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FG rallies upstream operators on new investments to meet production targets

By Femi Adekoya
17 November 2021   |   4:28 am
As Nigeria’s production volume continues to decline due to lingering technical challenges and theft, the Federal Government has rallied upstream operators on the need to increase investment and embrace the use of artificial intelligence...

As Nigeria’s production volume continues to decline due to lingering technical challenges and theft, the Federal Government has rallied upstream operators on the need to increase investment and embrace the use of artificial intelligence, virtual and machine learning in exploration and production.

According to the Nigerian Upstream Petroleum Regulatory Commission (NUPRC), the industry is plagued by investor skepticism, high-level competition, climate change and clamor for a clean environment, thus necessitating a paradigm shift in the exploration and production value chain, to stay afloat.

Nigeria’s production in the last few months has been below budgetary benchmark dropping to 1.37 million barrels a day in October, 261,000 bpd below its OPEC+ quota.

The latest monthly report of the Organisation of Petroleum Exporting Countries (OPEC) also showed that Nigeria’s rig count slumped to nine from 11.

The Chief Executive Officer, NUPRC, Gbenga Komolafe, at the ongoing Nigerian Association of Petroleum Explorationists (NAPE) 2021 conference yesterday, in Lagos, noted that oil production in Nigeria had declined to an average of 1.6 million barrels per day in 2021.

He said this decline in production could be attributed to theft, insecurity, aging facilities, decline in exploration and production enhancement initiatives.

“As the upstream technical and commercial regulator, we are committed to addressing these issues to increase our reserves to 40 billion barrels and raise our production to three million barrels per day by initiating Public Private Partnerships (PPP) involving the security agencies, private operators and other stakeholders to address the challenging issues of crude oil theft, sabotage and pipeline vandalism.

“Collaborative efforts between operators, communities and the deployment of state-of-the-art technology to monitor pipelines in remote areas is on course.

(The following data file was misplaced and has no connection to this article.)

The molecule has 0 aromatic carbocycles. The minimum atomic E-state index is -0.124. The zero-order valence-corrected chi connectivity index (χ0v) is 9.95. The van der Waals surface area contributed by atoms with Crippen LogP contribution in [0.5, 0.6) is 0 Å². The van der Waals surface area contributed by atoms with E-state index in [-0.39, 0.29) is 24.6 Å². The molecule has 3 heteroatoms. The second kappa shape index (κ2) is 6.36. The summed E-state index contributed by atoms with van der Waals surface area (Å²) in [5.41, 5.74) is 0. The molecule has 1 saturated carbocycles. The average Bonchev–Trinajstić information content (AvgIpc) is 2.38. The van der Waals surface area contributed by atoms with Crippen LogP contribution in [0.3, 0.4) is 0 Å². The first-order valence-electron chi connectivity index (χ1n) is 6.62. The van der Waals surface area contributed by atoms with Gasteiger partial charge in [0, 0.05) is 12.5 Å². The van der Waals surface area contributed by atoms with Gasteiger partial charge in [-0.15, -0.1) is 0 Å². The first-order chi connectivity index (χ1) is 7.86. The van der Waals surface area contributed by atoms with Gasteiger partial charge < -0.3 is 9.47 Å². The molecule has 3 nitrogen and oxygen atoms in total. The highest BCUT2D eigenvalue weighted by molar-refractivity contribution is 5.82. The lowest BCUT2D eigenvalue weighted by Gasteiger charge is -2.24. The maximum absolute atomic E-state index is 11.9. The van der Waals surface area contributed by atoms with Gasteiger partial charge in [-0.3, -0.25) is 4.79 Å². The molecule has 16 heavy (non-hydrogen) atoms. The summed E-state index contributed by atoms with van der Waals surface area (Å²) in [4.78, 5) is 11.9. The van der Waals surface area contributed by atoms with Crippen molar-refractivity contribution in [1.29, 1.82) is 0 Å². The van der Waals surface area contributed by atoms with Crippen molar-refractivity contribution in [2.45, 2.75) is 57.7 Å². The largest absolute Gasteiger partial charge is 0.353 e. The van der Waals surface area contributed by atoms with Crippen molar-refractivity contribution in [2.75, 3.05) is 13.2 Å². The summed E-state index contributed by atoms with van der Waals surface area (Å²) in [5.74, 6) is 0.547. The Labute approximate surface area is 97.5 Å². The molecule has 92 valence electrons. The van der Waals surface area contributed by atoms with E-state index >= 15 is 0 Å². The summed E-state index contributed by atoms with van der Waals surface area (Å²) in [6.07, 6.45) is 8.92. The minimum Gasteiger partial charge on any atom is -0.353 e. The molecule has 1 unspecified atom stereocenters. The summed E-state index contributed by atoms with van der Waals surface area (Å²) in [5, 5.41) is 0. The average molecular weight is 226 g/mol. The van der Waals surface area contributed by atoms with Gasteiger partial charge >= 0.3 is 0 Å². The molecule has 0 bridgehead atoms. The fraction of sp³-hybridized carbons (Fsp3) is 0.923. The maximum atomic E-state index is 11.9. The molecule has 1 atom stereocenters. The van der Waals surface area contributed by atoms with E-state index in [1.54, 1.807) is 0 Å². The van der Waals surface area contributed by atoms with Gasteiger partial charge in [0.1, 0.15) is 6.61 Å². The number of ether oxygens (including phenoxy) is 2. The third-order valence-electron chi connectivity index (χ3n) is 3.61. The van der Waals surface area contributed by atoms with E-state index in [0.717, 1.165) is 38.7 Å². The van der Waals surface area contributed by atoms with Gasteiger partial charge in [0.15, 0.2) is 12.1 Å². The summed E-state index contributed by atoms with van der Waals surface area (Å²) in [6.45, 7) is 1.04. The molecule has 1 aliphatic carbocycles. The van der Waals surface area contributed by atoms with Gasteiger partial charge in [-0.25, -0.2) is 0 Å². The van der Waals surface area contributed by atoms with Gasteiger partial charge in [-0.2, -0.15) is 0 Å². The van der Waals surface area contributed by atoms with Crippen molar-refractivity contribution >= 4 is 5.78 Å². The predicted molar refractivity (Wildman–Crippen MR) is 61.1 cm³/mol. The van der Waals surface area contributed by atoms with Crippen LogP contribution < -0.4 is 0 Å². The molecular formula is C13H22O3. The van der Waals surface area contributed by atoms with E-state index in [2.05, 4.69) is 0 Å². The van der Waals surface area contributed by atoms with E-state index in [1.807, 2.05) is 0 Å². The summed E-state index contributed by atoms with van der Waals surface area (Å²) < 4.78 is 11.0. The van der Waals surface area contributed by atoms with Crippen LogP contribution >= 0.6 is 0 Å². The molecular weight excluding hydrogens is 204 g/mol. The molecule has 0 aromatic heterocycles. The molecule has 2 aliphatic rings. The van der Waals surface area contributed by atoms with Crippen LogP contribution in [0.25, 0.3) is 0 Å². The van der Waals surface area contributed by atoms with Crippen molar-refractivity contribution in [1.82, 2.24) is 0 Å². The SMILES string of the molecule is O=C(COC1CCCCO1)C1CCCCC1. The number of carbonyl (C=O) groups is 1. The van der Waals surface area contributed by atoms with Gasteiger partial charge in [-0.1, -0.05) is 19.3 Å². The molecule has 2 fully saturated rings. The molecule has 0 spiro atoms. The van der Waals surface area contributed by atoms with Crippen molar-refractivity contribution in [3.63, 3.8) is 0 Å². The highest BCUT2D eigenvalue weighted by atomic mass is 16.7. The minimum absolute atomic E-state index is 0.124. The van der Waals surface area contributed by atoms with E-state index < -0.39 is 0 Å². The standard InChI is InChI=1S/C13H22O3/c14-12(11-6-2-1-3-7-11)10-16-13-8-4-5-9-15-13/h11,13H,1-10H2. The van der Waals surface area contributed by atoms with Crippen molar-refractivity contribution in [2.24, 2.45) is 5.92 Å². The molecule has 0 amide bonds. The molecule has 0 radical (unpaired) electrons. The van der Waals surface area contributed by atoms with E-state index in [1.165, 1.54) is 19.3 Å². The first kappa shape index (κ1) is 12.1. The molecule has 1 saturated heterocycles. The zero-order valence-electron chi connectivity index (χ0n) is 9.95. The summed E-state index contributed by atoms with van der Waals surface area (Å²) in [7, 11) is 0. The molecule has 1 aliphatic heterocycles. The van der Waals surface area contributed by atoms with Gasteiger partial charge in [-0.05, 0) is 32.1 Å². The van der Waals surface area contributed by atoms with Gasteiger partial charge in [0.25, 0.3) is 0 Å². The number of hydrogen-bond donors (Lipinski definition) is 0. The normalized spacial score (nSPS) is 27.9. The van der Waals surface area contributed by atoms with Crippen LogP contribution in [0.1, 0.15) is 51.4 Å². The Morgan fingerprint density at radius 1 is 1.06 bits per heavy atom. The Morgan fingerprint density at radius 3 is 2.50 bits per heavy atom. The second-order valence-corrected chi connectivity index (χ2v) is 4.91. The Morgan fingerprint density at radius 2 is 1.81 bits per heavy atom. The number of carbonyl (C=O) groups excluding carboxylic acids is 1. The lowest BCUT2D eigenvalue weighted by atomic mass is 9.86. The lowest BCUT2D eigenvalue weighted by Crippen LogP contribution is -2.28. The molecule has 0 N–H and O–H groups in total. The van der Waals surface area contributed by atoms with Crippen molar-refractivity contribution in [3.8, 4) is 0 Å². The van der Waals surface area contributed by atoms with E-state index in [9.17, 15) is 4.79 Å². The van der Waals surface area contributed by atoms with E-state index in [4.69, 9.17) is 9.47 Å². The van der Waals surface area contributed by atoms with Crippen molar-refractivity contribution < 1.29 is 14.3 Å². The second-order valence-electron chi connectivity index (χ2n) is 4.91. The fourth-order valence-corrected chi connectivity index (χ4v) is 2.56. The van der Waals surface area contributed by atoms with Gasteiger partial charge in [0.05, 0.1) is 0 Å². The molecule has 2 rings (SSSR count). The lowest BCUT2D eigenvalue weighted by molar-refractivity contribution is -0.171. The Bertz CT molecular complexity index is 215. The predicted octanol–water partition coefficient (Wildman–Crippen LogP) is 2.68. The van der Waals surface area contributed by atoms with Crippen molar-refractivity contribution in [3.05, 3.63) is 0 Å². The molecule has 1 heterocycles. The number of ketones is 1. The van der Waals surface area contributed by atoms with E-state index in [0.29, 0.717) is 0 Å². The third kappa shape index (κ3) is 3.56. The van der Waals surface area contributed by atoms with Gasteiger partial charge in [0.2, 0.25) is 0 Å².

“Already, as a commission, we have commenced consultation with relevant stakeholders toward the achievement of these objectives,” Komolafe said.

He said a more aggressive policy on routine Asset Integrity Management to curb crude leakages and spills caused by aging facilities would be adopted.

“An initiative to reduce the cost of production while also benchmarking cost across terrain is ongoing.

“We are making provisions to incentivise drilling targets at deeper horizons and to also provide guidelines to ensure seismic acquisition design to image deep plays.

“Attractive incentive is being made to encourage multi-client and speculative data companies to acquire state-of-the-art data in open acreage to facilitate exploration activities,” Komolafe said.

He said the enactment of the Petroleum Industry Act would effectively stimulate necessary investments in the industry, improve investor confidence and address major community issues.

Komolafe said the commission, as a 21st century regulator, was positioned to provide initiatives aimed at entrenching transparency, efficiency and accountability.

Earlier, Mrs Patricia Ochogbu, President, NAPE, said oil and gas would remain relevant in the energy mix both now and in the foreseeable future as the world gears toward energy transition.

Ochogbu, however, noted that Africa and particularly Nigeria, needs more of safe and clean energy due to its attendant benefits. She said explorationists must focus on deploying new technologies that would reduce carbon emissions in exploration activities and optimise the nation’s oil and gas resources.

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